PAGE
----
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As one-half of the Raincoats’ core duo since 1977, Gina Birch is a punk icon with a pop sensibility, an art-schooled adventurer who has painted, filmed, and performed by her own rules for over 45 years—using her visual art to tell stories, charging raw recordings with concepts. Her history converges onto her first solo album, I Play My Bass Loud, its title evoking her singular approach to her instrument as well as an ethos. She won’t hang back, or play a supporting role. She is now taking centre stage.
This all befits the feminism and idiosyncrasy of Birch, who witnessed the first Sex Pistols show just before setting her creative foundation at Hornsey College of Art in the 70s, studying the radical logic of conceptual art, performance art, and land art. Seeing the incendiary Slits in London, Birch was changed. She formed the Raincoats with fellow art student Ana da Silva, offering a melodic counterpoint to da Silva’s darker undertow, developing her style under the influence of reggae and the Ronettes as much as Subway Sect and Lou Reed. The Raincoats, still active today, became one of the first bands on Rough Trade, typifying the timeless idea of punk as raw expression, not one sound.
Birch amassed the songs on I Play My Bass Loud over the past two decades. Having taught herself the recording program Logic in the 2000s, she’d write to process the world. “I’ve been working on songs on and off forever because I can’t not,” she says. “I’ve got troves of songs I’ve been making for years. It’s a bit like a diary of my own obsessions and interests.”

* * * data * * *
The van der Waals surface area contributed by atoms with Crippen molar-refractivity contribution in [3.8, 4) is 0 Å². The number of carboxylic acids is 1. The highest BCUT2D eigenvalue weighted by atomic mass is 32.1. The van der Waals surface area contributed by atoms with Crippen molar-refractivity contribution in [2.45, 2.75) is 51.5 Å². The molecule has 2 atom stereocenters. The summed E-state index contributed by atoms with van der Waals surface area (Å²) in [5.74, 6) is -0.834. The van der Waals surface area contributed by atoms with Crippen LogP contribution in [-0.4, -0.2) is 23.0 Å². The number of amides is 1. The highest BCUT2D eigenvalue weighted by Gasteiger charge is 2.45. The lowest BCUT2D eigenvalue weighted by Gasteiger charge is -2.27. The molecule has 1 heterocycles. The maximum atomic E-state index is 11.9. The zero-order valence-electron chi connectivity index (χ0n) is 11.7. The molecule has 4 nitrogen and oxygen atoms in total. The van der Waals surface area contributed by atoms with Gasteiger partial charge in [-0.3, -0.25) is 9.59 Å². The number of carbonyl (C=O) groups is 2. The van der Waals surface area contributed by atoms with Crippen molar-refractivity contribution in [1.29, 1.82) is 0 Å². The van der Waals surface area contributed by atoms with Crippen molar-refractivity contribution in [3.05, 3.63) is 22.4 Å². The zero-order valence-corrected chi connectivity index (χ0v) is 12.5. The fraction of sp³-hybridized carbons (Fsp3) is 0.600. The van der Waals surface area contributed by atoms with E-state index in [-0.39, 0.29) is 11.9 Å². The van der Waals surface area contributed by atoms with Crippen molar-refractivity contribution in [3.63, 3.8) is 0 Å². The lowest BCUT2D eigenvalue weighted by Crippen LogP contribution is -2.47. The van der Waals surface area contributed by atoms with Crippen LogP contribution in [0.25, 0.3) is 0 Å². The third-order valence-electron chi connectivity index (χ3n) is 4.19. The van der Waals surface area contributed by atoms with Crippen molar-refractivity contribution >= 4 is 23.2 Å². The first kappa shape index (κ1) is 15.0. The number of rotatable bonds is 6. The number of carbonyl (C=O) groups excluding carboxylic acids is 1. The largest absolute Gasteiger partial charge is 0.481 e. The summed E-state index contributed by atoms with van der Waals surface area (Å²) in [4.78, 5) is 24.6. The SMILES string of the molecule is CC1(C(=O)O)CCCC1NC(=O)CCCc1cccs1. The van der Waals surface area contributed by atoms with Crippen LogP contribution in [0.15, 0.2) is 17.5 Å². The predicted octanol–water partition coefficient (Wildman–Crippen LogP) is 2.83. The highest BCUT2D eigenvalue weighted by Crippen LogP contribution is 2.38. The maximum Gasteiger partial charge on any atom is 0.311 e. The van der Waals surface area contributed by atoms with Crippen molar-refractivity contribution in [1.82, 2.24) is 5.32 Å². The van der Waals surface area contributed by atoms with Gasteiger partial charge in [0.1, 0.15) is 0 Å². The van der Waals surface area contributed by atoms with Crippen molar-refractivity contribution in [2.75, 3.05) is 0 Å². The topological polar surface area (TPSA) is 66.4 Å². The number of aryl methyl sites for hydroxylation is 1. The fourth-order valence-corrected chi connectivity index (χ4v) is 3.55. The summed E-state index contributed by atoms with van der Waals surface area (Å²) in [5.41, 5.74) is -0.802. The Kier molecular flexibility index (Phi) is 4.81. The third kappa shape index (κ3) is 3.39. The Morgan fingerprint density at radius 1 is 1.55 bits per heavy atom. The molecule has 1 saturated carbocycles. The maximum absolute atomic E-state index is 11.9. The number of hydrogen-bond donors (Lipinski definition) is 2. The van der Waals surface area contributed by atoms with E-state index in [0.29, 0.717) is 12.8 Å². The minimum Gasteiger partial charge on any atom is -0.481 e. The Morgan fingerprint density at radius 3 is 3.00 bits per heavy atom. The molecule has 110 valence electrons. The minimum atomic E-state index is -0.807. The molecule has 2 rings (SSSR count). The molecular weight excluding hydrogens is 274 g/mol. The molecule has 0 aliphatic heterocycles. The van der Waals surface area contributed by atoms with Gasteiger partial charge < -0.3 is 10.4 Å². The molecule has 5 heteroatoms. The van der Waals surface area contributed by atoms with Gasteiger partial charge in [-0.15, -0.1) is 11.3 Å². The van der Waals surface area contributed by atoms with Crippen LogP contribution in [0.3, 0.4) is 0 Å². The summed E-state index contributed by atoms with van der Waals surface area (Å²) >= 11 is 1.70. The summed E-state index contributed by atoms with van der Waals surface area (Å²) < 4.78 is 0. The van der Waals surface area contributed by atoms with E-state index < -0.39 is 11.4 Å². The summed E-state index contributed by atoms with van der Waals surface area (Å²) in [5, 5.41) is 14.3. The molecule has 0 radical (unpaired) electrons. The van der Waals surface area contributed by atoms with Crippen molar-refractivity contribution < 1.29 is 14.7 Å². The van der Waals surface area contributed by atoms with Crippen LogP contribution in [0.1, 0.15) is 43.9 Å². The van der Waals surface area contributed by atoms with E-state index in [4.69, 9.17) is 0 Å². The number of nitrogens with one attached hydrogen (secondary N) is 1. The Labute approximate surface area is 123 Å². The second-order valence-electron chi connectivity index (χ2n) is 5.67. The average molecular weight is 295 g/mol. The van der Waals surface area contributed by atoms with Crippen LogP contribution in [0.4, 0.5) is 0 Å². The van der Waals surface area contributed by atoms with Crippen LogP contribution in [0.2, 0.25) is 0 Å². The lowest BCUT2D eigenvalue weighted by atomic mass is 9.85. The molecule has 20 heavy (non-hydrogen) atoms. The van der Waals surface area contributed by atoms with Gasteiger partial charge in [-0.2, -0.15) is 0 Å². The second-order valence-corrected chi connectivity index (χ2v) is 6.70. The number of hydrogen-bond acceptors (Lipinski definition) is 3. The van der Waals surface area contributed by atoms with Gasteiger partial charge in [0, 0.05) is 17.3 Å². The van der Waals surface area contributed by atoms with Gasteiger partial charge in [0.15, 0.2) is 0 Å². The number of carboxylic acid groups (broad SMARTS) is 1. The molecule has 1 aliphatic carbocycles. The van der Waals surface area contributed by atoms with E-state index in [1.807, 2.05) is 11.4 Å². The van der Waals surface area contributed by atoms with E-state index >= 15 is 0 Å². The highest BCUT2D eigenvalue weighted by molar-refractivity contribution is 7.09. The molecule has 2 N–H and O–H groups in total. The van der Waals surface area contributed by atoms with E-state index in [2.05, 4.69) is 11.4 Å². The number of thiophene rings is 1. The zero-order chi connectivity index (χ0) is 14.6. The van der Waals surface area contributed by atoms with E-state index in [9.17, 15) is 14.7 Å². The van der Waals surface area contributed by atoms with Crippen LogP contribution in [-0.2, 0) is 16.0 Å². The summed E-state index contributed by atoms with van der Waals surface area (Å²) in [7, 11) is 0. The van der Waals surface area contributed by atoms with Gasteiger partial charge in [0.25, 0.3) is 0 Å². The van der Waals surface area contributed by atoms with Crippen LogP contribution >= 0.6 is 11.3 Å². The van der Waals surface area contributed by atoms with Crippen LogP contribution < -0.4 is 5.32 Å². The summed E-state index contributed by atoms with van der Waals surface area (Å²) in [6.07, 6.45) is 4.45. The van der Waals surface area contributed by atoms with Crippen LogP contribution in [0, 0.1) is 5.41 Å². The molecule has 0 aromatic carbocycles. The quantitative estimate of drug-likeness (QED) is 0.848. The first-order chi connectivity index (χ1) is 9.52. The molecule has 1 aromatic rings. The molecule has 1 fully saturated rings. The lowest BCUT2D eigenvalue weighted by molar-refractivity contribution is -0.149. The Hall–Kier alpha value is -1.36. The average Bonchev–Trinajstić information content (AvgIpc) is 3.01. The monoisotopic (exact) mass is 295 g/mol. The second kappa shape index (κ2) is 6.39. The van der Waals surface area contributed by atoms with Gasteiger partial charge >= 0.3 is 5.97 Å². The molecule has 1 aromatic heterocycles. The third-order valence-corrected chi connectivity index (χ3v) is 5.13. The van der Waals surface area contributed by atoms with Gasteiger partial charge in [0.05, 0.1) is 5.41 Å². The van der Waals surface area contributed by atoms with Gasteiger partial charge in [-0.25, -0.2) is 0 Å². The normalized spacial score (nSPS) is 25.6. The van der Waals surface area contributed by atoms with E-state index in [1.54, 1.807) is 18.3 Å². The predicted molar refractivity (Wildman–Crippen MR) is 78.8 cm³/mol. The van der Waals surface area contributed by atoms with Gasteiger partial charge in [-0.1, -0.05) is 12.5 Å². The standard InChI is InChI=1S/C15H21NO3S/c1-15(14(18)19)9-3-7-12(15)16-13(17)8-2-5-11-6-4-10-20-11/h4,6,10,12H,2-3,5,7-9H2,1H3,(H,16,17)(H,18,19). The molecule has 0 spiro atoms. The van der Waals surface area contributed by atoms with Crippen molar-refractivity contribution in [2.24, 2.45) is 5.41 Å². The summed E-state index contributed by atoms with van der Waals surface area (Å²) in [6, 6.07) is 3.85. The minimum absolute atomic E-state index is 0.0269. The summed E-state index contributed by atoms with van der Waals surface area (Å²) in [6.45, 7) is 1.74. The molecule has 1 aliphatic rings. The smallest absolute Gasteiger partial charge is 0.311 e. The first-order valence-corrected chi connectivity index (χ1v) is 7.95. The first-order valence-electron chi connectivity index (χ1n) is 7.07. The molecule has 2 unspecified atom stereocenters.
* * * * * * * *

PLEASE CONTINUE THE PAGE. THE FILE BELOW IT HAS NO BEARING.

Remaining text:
The dubby, righteous anthem “Feminist Song” became the seed of I Play My Bass Loud when it was released as a Third Man single in 2021 (surrounding the opening of the label’s London store). Both “Feminist Song” and “Pussy Riot,” an ode to the Russian revolutionary art troupe penned around the time of their 2012 arrest, have been a part of the Raincoats’ set list for many years (an early performance of “Feminist Song” took place at MoMA in 2010). “I Will Never Wear Stilettos” underscores Birch’s unwavering streak of humor; the concept has also served as the basis of a Birch painting and short film, screened at the Kitchen in 2017. “If people want to wear them that’s fine,” she elaborates, “but it does seem like a hindrance to running away. I never learned to be that kind of woman. The idea of wearing them seems so absurd.”
The title track was originally created as a fundraiser single for Birch and Helen McCookerybook’s 2016 documentary Stories from the She Punks, and it features five women bassists, including the Modettes’ Jane Crockford and Emily Elhaj, bassist for Angel Olsen (with whom the Raincoats collaborated in 2016). Not unlike the Raincoats’ own “No Side to Fall In,” it’s an opener about the spark of a song entering the world. “I always thought: if I open my big bay window upstairs and play my bass, I’m not some groovy young rapper. I’m this old white woman playing my bass guitar out of my window. I just want to stick my head out and yell down the street: HELL, I’M HERE, AND I’M PLAYING MY BASS LOUD!”